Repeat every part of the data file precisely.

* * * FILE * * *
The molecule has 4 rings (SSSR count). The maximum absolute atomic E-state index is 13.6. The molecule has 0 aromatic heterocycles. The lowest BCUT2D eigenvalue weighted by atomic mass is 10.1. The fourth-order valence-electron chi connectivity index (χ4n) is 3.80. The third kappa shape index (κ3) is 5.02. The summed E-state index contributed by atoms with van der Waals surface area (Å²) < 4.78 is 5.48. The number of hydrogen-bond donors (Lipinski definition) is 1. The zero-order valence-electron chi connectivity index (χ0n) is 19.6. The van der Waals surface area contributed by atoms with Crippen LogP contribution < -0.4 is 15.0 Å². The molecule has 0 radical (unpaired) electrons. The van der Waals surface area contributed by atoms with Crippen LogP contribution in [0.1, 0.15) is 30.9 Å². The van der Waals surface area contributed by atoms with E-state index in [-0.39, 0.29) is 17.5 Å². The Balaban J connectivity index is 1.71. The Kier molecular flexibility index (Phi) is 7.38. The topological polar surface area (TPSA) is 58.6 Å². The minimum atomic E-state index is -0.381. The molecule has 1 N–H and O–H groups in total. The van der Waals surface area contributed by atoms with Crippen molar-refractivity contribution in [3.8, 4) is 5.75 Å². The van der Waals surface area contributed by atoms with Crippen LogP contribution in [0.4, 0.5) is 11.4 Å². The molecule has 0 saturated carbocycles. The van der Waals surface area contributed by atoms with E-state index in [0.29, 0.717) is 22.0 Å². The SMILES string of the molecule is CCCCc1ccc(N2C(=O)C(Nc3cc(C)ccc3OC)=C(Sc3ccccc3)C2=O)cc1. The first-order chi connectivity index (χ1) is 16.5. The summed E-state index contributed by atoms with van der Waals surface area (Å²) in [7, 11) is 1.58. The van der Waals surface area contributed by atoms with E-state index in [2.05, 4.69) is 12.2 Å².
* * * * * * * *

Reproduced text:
The molecule has 4 rings (SSSR count). The maximum absolute atomic E-state index is 13.6. The molecule has 0 aromatic heterocycles. The lowest BCUT2D eigenvalue weighted by atomic mass is 10.1. The fourth-order valence-electron chi connectivity index (χ4n) is 3.80. The third kappa shape index (κ3) is 5.02. The summed E-state index contributed by atoms with van der Waals surface area (Å²) < 4.78 is 5.48. The number of hydrogen-bond donors (Lipinski definition) is 1. The zero-order valence-electron chi connectivity index (χ0n) is 19.6. The van der Waals surface area contributed by atoms with Crippen LogP contribution < -0.4 is 15.0 Å². The molecule has 0 radical (unpaired) electrons. The van der Waals surface area contributed by atoms with Crippen LogP contribution in [0.1, 0.15) is 30.9 Å². The van der Waals surface area contributed by atoms with E-state index in [-0.39, 0.29) is 17.5 Å². The Balaban J connectivity index is 1.71. The Kier molecular flexibility index (Phi) is 7.38. The topological polar surface area (TPSA) is 58.6 Å². The minimum atomic E-state index is -0.381. The molecule has 1 N–H and O–H groups in total. The van der Waals surface area contributed by atoms with Crippen molar-refractivity contribution in [3.8, 4) is 5.75 Å². The van der Waals surface area contributed by atoms with Crippen LogP contribution in [0.4, 0.5) is 11.4 Å². The molecule has 0 saturated carbocycles. The van der Waals surface area contributed by atoms with E-state index in [0.29, 0.717) is 22.0 Å². The SMILES string of the molecule is CCCCc1ccc(N2C(=O)C(Nc3cc(C)ccc3OC)=C(Sc3ccccc3)C2=O)cc1. The first-order chi connectivity index (χ1) is 16.5. The summed E-state index contributed by atoms with van der Waals surface area (Å²) in [7, 11) is 1.58. The van der Waals surface area contributed by atoms with E-state index in [2.05, 4.69) is 12.2 Å².